Booz and Company a management consulting firm conducts an annual survey of nearly 700 companies to gain insights into the early stages of innovation — when companies generate ideas and then decide which ones to develop. In essence the study reveals how companies make ideas work.

If you are interested in implementing new ideas in government the findings of the Booz and Company study might be of interest to you:

– Just 43 percent of participants said their efforts to generate new ideas were highly effective, and only 36 percent felt the same way about their efforts to convert ideas to product development projects. Altogether, only a quarter of all respondents indicated that their organizations were highly effective at both.

– Few companies succeed at innovation without ensuring that adequate processes are in place to generate new ideas, and that those processes are followed in a disciplined fashion.

– Considering that 57 percent of respondents say their company is just marginally effective at idea generation, and a similar proportion say their company’s culture does not support efforts to come up with new ideas, it is clear that many companies have much to learn about the best processes for generating ideas.

– Overall, companies continue to depend on a set of long-standing, reliable methods for coming up with new ideas. The most common method, by a substantial margin, was “direct observations of customers,” ranked number one by 42 percent of all respondents. “Traditional market research” was a rather distant second, at 31 percent.

– When asked what internal mechanisms their company used, most respondents pointed to “innovation champions” — people assigned to coordinate the capture, development, and internal promotion of new ideas — followed by “cross-functional collaboration” among different business units.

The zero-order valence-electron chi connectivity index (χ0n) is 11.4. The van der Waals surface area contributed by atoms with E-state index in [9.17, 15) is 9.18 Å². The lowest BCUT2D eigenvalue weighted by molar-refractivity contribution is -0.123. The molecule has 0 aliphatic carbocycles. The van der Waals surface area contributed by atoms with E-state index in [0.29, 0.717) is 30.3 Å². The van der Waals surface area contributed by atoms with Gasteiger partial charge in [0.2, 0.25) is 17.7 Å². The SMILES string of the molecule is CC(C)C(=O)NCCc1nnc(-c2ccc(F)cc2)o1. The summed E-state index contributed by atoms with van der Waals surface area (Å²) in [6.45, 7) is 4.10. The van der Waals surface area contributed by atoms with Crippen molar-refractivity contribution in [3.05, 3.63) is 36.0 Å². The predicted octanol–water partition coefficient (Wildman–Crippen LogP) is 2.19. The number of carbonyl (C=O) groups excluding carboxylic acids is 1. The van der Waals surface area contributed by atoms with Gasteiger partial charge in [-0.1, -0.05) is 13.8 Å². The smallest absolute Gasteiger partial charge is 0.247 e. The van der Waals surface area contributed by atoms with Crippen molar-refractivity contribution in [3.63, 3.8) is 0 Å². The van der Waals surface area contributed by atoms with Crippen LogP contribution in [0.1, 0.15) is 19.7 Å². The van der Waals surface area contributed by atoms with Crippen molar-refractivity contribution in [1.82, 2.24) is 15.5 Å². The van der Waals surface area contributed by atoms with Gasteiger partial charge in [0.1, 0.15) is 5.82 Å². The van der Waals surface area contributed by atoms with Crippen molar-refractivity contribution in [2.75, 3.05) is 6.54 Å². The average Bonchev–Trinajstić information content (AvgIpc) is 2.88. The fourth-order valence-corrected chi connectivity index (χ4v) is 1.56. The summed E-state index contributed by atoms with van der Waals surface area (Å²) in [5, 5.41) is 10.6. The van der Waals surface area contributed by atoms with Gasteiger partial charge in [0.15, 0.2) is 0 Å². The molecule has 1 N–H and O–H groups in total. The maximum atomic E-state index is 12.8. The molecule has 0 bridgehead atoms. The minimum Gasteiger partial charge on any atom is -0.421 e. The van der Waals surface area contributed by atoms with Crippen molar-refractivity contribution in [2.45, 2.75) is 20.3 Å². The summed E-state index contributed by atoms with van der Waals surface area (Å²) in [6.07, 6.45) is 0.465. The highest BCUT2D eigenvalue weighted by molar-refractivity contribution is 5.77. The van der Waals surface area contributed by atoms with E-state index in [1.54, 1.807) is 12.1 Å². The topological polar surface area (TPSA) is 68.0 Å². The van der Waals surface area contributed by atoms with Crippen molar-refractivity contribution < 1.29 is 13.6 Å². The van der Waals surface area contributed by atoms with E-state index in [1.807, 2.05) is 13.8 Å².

– The process of choosing which ideas to convert to full-scale product development is perhaps even more critical to a company’s innovation success than is the ideation stage. The conversion stage is the point at which companies use all the processes and tools at their command to decide whether a given idea in the pipeline is a “go” or a “no go.”

– Overall, 43 percent of survey respondents said their company converted fewer than 20 percent of its ideas to development projects, and just 12 percent reported moving more than 60 percent into development.

Private sector companies know that new ideas for products and services are critical for their success. Government organizations need new ideas also but most of them do not have an identified process for obtaining new ideas and for determining which ideas make the best sense to pursue. Most government organizations do not have “innovation champions”, people who are trained and encouraged to work with others in capturing and developing new ideas.

In a previous post “How 3 Cities Are Seeking New Ideas”, I highlighted the steps Louisville, Baltimore and Chicago have taken to obtain new ideas. Check out“Mayor’s Around The Country Are Encouraging Innovation” and “Creating A Network Of Government Innovation Advisors” as well.

Communities around the Country are obtaining new ideas and implementing innovative approaches in government. Perhaps some of the methods described in the links can be undertaken in your community?

www.reinventinggov.org